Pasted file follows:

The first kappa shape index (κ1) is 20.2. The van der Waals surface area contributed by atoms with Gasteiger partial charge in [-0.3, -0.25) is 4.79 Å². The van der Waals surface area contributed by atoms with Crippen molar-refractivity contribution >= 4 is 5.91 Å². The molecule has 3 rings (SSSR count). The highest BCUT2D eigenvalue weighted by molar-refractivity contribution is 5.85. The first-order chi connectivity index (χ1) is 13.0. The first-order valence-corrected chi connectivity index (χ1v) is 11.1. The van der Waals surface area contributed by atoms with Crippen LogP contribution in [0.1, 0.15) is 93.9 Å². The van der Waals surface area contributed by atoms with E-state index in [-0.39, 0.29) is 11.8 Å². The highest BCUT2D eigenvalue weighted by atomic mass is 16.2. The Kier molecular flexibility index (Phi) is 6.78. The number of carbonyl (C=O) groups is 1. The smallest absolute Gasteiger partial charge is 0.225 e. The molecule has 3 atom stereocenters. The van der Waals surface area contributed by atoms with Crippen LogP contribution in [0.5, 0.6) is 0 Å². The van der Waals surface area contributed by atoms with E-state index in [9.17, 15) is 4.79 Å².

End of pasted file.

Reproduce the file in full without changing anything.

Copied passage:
The first kappa shape index (κ1) is 20.2. The van der Waals surface area contributed by atoms with Gasteiger partial charge in [-0.3, -0.25) is 4.79 Å². The van der Waals surface area contributed by atoms with Crippen molar-refractivity contribution >= 4 is 5.91 Å². The molecule has 3 rings (SSSR count). The highest BCUT2D eigenvalue weighted by molar-refractivity contribution is 5.85. The first-order chi connectivity index (χ1) is 13.0. The first-order valence-corrected chi connectivity index (χ1v) is 11.1. The van der Waals surface area contributed by atoms with Crippen LogP contribution in [0.1, 0.15) is 93.9 Å². The van der Waals surface area contributed by atoms with E-state index in [-0.39, 0.29) is 11.8 Å². The highest BCUT2D eigenvalue weighted by atomic mass is 16.2. The Kier molecular flexibility index (Phi) is 6.78. The number of carbonyl (C=O) groups is 1. The smallest absolute Gasteiger partial charge is 0.225 e. The molecule has 3 atom stereocenters. The van der Waals surface area contributed by atoms with Crippen LogP contribution in [0.5, 0.6) is 0 Å². The van der Waals surface area contributed by atoms with E-state index in [9.17, 15) is 4.79 Å².